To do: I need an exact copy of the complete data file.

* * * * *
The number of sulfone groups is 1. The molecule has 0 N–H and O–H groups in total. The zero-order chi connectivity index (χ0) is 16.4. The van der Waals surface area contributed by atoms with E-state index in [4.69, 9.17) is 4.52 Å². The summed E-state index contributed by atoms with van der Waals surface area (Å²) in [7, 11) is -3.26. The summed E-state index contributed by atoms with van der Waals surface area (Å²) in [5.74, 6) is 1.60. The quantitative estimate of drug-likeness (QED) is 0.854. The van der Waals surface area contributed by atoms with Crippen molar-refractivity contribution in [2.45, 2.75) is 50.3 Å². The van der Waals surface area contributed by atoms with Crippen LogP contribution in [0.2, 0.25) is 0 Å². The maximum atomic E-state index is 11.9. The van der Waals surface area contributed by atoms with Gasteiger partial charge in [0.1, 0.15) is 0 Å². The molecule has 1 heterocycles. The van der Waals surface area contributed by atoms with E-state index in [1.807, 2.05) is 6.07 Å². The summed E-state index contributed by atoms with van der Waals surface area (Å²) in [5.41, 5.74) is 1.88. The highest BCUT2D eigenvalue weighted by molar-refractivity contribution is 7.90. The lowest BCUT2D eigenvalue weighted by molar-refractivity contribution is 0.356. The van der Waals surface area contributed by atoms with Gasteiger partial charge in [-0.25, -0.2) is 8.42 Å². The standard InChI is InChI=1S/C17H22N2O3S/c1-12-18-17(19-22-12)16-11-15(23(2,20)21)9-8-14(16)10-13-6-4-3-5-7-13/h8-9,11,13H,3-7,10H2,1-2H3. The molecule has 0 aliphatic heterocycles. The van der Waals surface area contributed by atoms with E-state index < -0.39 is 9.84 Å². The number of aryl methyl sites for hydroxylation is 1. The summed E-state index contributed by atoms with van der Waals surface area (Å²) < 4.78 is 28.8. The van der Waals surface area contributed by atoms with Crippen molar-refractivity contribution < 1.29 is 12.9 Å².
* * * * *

The number of sulfone groups is 1. The molecule has 0 N–H and O–H groups in total. The zero-order chi connectivity index (χ0) is 16.4. The van der Waals surface area contributed by atoms with E-state index in [4.69, 9.17) is 4.52 Å². The summed E-state index contributed by atoms with van der Waals surface area (Å²) in [7, 11) is -3.26. The summed E-state index contributed by atoms with van der Waals surface area (Å²) in [5.74, 6) is 1.60. The quantitative estimate of drug-likeness (QED) is 0.854. The van der Waals surface area contributed by atoms with Crippen molar-refractivity contribution in [2.45, 2.75) is 50.3 Å². The van der Waals surface area contributed by atoms with Crippen LogP contribution in [0.2, 0.25) is 0 Å². The maximum atomic E-state index is 11.9. The van der Waals surface area contributed by atoms with Gasteiger partial charge in [0.1, 0.15) is 0 Å². The molecule has 1 heterocycles. The van der Waals surface area contributed by atoms with E-state index in [1.807, 2.05) is 6.07 Å². The summed E-state index contributed by atoms with van der Waals surface area (Å²) in [5.41, 5.74) is 1.88. The highest BCUT2D eigenvalue weighted by molar-refractivity contribution is 7.90. The lowest BCUT2D eigenvalue weighted by molar-refractivity contribution is 0.356. The van der Waals surface area contributed by atoms with Gasteiger partial charge in [-0.25, -0.2) is 8.42 Å². The standard InChI is InChI=1S/C17H22N2O3S/c1-12-18-17(19-22-12)16-11-15(23(2,20)21)9-8-14(16)10-13-6-4-3-5-7-13/h8-9,11,13H,3-7,10H2,1-2H3. The molecule has 0 aliphatic heterocycles. The van der Waals surface area contributed by atoms with E-state index < -0.39 is 9.84 Å². The number of aryl methyl sites for hydroxylation is 1. The summed E-state index contributed by atoms with van der Waals surface area (Å²) < 4.78 is 28.8. The van der Waals surface area contributed by atoms with Crippen molar-refractivity contribution < 1.29 is 12.9 Å².